Best David Hume Quotes I Wish I Had Read

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David Hume Quotes

There is no such thing as freedom of choice unless there is freedom to refuse.


A wise man proportions his belief to the evidence. 


Beauty in things exists in the mind which contemplates them. 


When men are most sure and arrogant they are commonly most mistaken.


Nothing is more surprising than the easiness with which the many are governed by the few.


All knowledge degenerates into probability.


I do not have enough faith to believe there is no god.


Truth springs from argument amongst friends.


The life of man is of no greater importance to the universe than that of an oyster.


To hate, to love, to think, to feel, to see; all this is nothing but to perceive.


Beauty is no quality in things themselves: It exists merely in the mind which contemplates them; and each mind perceives a different beauty.


A little philosophy makes a man an Atheist: a great deal converts him to religion


The corruption of the best things gives rise to the worst.


Reading and sauntering and lounging and dosing, which I call thinking, is my supreme Happiness.


Anticipation of pleasure is, in itself, a very considerable pleasure. In this sullen apathy neither true wisdom nor true happiness can be found.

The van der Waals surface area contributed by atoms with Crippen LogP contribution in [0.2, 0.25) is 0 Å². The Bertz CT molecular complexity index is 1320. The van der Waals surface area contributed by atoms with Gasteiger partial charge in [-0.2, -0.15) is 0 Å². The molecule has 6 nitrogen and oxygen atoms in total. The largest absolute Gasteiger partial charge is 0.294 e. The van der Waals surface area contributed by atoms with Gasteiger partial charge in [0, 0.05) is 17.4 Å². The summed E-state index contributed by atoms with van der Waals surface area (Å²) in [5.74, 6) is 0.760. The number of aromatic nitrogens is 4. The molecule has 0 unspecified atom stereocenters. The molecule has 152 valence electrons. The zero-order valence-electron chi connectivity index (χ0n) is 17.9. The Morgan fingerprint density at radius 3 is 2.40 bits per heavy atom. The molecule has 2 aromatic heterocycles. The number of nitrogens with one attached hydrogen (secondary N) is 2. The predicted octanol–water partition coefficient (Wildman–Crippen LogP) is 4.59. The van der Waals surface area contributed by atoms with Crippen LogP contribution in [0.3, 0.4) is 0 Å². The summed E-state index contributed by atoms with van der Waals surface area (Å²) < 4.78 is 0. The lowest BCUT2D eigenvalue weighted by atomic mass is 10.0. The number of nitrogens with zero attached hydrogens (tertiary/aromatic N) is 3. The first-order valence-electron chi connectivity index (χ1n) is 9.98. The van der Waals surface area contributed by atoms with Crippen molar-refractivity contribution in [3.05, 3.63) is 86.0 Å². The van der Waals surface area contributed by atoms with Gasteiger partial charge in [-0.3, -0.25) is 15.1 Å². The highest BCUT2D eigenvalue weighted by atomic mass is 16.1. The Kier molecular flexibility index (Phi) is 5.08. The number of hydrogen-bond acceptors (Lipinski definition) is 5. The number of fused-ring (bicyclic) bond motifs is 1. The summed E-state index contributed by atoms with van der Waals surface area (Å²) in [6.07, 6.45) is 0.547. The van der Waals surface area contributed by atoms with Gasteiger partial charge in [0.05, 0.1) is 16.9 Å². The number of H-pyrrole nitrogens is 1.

He is happy whom circumstances suit his temper; but he Is more excellent who suits his temper to any circumstance.


In all ages of the world, priests have been enemies of liberty. 


When I hear that a man is religious, I conclude he is a rascal! 


The richest genius, like the most fertile soil, when uncultivated, shoots up into the rankest weeds.


The most lively thought is still inferior to the dullest sensation.


God is an ever-present spirit guiding all that happens to a wise and holy end.


It is harder to avoid censure than to gain applause.



The supposition that the future resembles the past, is not founded on arguments of any kind, but is derived entirely from habit. 


Eloquence, when in its highest pitch, leaves little room for reason or reflection.


Beauty, whether moral or natural, is felt, more properly than perceived.


No human testimony can have such force as to prove a miracle, and make it a just foundation for any such system of religion


The rules of morality are not the conclusion of our reason. 


Grief and disappointment give rise to anger, anger to envy, envy to malice, and malice to grief again, till the whole circle be completed. 


Anything that is conceivable is possible.


Morals excite passions, and produce or prevent actions. Reason of itself is utterly impotent in this particular. The rules of morality, therefore, are not conclusions of our reason.


No amount of observations of white swans can allow the inference that all swans are white, but the observation of a single black swan is sufficient to refute that conclusion.


Praise never gives us much pleasure unless it concur with our own opinion, and extol us for those qualities in which we chiefly excel.

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